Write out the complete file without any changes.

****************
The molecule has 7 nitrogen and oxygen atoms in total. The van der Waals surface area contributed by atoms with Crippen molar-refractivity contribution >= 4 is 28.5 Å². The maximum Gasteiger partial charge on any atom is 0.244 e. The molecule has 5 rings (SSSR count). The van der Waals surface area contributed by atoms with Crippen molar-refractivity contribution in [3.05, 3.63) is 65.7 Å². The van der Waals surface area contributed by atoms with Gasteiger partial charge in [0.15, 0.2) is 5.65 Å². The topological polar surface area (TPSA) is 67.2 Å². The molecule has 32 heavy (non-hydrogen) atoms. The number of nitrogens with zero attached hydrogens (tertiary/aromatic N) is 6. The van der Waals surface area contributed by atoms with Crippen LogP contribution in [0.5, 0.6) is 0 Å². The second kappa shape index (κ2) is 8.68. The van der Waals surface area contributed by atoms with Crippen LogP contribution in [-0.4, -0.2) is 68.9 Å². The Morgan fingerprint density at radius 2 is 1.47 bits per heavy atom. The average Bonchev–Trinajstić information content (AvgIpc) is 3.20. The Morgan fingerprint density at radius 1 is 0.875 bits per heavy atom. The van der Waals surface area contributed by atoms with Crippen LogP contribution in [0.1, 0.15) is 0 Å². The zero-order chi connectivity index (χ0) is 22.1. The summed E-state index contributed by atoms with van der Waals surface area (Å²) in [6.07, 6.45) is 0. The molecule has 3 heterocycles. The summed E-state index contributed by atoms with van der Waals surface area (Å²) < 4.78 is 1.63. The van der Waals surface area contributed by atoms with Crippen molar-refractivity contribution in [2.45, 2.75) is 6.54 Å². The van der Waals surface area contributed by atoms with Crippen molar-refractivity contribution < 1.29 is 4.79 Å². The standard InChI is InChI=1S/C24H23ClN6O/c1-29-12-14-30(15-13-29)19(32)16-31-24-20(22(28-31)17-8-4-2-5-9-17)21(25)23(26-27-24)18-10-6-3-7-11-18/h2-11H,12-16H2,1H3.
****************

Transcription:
The molecule has 7 nitrogen and oxygen atoms in total. The van der Waals surface area contributed by atoms with Crippen molar-refractivity contribution >= 4 is 28.5 Å². The maximum Gasteiger partial charge on any atom is 0.244 e. The molecule has 5 rings (SSSR count). The van der Waals surface area contributed by atoms with Crippen molar-refractivity contribution in [3.05, 3.63) is 65.7 Å². The van der Waals surface area contributed by atoms with Gasteiger partial charge in [0.15, 0.2) is 5.65 Å². The topological polar surface area (TPSA) is 67.2 Å². The molecule has 32 heavy (non-hydrogen) atoms. The number of nitrogens with zero attached hydrogens (tertiary/aromatic N) is 6. The van der Waals surface area contributed by atoms with Crippen LogP contribution in [0.5, 0.6) is 0 Å². The second kappa shape index (κ2) is 8.68. The van der Waals surface area contributed by atoms with Crippen LogP contribution in [-0.4, -0.2) is 68.9 Å². The Morgan fingerprint density at radius 2 is 1.47 bits per heavy atom. The average Bonchev–Trinajstić information content (AvgIpc) is 3.20. The Morgan fingerprint density at radius 1 is 0.875 bits per heavy atom. The van der Waals surface area contributed by atoms with Crippen LogP contribution in [0.1, 0.15) is 0 Å². The zero-order chi connectivity index (χ0) is 22.1. The summed E-state index contributed by atoms with van der Waals surface area (Å²) in [6.07, 6.45) is 0. The molecule has 3 heterocycles. The summed E-state index contributed by atoms with van der Waals surface area (Å²) < 4.78 is 1.63. The van der Waals surface area contributed by atoms with Crippen molar-refractivity contribution in [2.45, 2.75) is 6.54 Å². The van der Waals surface area contributed by atoms with Crippen molar-refractivity contribution < 1.29 is 4.79 Å². The standard InChI is InChI=1S/C24H23ClN6O/c1-29-12-14-30(15-13-29)19(32)16-31-24-20(22(28-31)17-8-4-2-5-9-17)21(25)23(26-27-24)18-10-6-3-7-11-18/h2-11H,12-16H2,1H3.